A design could be complex (have several intertwined concerns) and yet deemed easy to understand by its developers, who are familiar with all the intertwined concerns.  Complexity is a measure of how many parts and concerns have been woven ("complected") together. It's not a measure of the programmer's understanding.

Likewise, a design might be easy to conceive or easy to implement, and not be simple by any measure. It might be another layer of cruft on the accumulated cruft of decades of maintenance coding.   Simplicity is a measure of the state of the code, not the effort of the developer.

Now, I know that popular use is muddled. Simple means "readable" or "easy to write" to various people, but I think if we help tidy up our use of the word, we can actually have measures of simplicity and complexity that can help us produce quantifiably better code.

Readability ("clear" v. "confusing") is subjective, but it might be a combination of real simplicity and good naming -- it might be decomposable to more measurable and objective concerns. Wouldn't that be great?

A little rigor here, at least in our use of words, might lead us to something really great.

Friday, September 7, 2012

14 Weird Observations About Agile Team Velocity

(note: I added a 15th, but was worried that changing the title would invalidate links, so you get a bonus observation at no extra cost)

I frequently have to address questions about velocity, so in the interest of time I present all the answers here in a short post:

  1. Velocity is a gauge, not a control knob. You can't just turn up the velocity -- you can only break the gauge by trying.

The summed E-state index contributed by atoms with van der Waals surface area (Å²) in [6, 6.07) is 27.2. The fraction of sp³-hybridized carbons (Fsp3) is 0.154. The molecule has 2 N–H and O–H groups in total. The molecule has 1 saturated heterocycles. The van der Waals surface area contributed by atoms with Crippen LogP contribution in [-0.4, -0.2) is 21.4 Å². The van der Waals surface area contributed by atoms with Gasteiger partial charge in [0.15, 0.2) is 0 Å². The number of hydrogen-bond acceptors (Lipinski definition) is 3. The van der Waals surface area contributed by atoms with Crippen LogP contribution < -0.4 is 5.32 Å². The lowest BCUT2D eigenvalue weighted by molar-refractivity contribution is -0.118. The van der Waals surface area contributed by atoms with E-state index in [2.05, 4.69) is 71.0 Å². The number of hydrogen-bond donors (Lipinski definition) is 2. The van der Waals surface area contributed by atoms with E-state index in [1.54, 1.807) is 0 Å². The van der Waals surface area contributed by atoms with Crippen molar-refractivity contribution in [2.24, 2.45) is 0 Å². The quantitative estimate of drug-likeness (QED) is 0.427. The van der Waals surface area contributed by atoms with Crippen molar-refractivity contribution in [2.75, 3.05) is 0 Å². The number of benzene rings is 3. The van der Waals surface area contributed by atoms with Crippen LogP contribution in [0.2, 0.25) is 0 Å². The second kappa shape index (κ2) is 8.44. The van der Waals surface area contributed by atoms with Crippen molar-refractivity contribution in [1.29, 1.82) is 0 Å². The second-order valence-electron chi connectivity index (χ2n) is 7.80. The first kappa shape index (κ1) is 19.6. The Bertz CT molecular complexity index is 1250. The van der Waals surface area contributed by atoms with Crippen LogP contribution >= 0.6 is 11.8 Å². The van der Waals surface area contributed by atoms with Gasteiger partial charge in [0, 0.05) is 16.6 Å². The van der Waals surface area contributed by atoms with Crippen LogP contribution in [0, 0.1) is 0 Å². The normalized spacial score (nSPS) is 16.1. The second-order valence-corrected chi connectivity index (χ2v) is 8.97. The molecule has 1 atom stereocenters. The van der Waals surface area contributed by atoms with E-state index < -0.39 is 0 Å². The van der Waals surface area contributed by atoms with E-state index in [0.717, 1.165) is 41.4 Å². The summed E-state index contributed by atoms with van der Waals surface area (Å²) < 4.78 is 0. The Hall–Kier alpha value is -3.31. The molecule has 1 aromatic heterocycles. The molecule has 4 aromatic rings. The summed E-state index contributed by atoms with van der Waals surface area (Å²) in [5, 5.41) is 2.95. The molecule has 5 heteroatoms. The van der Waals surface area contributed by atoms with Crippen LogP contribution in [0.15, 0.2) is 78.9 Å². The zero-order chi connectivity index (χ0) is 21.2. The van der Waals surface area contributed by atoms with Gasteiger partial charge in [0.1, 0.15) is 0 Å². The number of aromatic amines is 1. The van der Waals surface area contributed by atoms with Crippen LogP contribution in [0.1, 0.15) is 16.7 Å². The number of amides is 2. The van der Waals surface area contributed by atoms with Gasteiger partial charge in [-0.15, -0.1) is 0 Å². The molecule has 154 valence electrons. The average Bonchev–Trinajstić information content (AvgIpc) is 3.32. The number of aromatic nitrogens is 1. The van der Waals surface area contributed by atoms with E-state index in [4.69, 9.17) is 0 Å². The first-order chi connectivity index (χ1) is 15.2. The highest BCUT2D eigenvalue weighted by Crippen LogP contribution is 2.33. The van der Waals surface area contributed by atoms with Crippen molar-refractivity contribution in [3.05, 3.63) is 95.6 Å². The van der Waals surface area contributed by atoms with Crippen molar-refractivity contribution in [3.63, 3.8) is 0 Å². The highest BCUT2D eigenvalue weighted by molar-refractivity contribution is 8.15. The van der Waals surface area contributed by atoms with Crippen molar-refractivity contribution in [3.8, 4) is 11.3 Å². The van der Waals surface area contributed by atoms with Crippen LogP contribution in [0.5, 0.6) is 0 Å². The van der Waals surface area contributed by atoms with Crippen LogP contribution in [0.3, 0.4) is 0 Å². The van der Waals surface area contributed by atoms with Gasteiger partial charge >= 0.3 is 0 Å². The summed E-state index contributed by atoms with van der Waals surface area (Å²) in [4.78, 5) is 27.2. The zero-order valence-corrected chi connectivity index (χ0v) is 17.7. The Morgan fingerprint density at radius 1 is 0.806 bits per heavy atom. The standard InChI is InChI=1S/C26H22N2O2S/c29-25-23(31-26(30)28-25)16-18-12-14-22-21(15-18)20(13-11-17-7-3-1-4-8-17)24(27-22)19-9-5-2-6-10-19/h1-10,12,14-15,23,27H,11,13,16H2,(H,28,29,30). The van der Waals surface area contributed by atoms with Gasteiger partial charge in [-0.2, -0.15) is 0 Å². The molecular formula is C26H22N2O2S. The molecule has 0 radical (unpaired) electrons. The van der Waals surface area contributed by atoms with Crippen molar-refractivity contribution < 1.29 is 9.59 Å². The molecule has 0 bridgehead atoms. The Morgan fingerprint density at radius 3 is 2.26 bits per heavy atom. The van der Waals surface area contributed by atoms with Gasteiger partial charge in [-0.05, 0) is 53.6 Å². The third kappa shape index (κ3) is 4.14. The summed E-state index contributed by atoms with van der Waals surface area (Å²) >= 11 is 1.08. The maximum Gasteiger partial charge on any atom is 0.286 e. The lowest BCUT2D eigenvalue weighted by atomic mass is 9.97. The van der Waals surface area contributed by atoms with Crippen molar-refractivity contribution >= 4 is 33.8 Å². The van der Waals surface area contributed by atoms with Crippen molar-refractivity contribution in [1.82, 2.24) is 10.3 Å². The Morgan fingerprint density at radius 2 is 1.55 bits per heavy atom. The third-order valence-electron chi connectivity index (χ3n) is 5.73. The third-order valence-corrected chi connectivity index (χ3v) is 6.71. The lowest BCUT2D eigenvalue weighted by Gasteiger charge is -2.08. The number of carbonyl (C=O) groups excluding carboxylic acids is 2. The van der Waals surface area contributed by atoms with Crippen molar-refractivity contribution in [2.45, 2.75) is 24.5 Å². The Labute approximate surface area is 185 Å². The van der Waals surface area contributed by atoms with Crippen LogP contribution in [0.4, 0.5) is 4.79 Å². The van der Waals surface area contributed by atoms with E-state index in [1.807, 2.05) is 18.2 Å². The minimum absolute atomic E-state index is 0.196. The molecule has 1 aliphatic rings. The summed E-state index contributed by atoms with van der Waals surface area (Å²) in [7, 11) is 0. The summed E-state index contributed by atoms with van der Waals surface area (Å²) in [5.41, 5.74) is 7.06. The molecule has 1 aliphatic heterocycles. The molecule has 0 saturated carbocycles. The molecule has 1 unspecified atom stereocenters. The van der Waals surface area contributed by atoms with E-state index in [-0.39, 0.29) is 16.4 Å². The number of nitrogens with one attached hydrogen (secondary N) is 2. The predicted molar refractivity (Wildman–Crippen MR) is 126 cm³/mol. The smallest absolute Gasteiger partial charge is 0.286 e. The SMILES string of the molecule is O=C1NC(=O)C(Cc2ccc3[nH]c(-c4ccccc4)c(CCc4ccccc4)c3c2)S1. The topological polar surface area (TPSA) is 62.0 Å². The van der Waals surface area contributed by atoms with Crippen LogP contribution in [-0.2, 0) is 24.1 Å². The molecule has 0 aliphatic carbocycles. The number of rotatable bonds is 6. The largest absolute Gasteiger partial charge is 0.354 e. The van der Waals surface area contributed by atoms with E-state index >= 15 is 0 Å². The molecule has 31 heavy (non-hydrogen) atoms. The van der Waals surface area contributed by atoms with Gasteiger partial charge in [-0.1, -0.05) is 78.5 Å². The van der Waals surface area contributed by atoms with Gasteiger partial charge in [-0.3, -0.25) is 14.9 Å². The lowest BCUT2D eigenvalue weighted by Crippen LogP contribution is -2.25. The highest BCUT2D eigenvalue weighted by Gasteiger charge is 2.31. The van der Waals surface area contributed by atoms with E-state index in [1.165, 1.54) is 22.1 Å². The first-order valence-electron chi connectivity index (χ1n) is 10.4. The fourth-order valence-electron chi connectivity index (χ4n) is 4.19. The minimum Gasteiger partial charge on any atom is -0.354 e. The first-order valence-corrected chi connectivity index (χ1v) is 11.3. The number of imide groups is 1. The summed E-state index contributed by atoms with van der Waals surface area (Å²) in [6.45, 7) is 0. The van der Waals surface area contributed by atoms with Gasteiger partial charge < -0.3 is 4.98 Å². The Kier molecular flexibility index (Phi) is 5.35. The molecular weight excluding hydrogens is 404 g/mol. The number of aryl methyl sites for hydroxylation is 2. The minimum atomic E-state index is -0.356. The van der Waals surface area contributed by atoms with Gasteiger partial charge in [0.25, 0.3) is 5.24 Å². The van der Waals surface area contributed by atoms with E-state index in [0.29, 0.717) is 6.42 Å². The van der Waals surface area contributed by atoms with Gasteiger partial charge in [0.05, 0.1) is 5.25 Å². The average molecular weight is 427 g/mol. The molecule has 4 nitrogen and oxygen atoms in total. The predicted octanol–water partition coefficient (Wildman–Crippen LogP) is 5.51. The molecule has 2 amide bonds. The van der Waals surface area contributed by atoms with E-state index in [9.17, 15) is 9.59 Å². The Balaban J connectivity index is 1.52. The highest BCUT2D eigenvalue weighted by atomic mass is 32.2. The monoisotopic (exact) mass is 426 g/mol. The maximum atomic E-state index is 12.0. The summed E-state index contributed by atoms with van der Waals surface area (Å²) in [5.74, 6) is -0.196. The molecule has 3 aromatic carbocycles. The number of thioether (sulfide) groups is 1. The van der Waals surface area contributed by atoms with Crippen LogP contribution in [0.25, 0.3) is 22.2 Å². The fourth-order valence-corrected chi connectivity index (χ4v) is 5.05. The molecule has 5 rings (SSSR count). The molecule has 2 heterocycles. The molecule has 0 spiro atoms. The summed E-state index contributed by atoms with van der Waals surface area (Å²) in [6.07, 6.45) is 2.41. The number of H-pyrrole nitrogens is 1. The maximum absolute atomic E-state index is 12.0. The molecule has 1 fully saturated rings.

2. Velocity is (frustratingly) a lagging indicator. It primarily tells you about the fundamental process and technical work you did weeks, months, or years ago. You seldom get an immediate, true improvement.
  3. Though velocity is a gauge, it is subject to Goodhart's Law. It is rather dodgy when used as a basis for governance.
  4. Velocity value is highly derivative of many factors, chief among them being the work structure of the organization. The more governance and procedure (permission steps, queuing and wait states, official limitations,  risk of personal blame, reporting and recording, stockpiling of tasks for the sprint-end) the lower the velocity.
  5. The amount of effort expended by the development team has a nearly trivial effect on velocity. A team can game it by working overtime, but that usually causes more problems than it solves. "Trying harder" doesn't scale and doesn't last. 
  6. Velocity is like a helium balloon: it goes up because it isn't held down, and it only goes down when forced. This is partly because people like to complete tasks and build on achievements. Nobody willingly reduces their level of accomplishment (though any sane person will stop "trying harder" week after week).
  7. Perhaps surprisingly, the more team members "do their own work" and multitask, the lower the velocity tends to go.  
  8. Also perhaps surprisingly, most teams can complete four two-point stories faster than they can complete a single eight-point story, so the "area of the rectangle" (points x people) is not the same.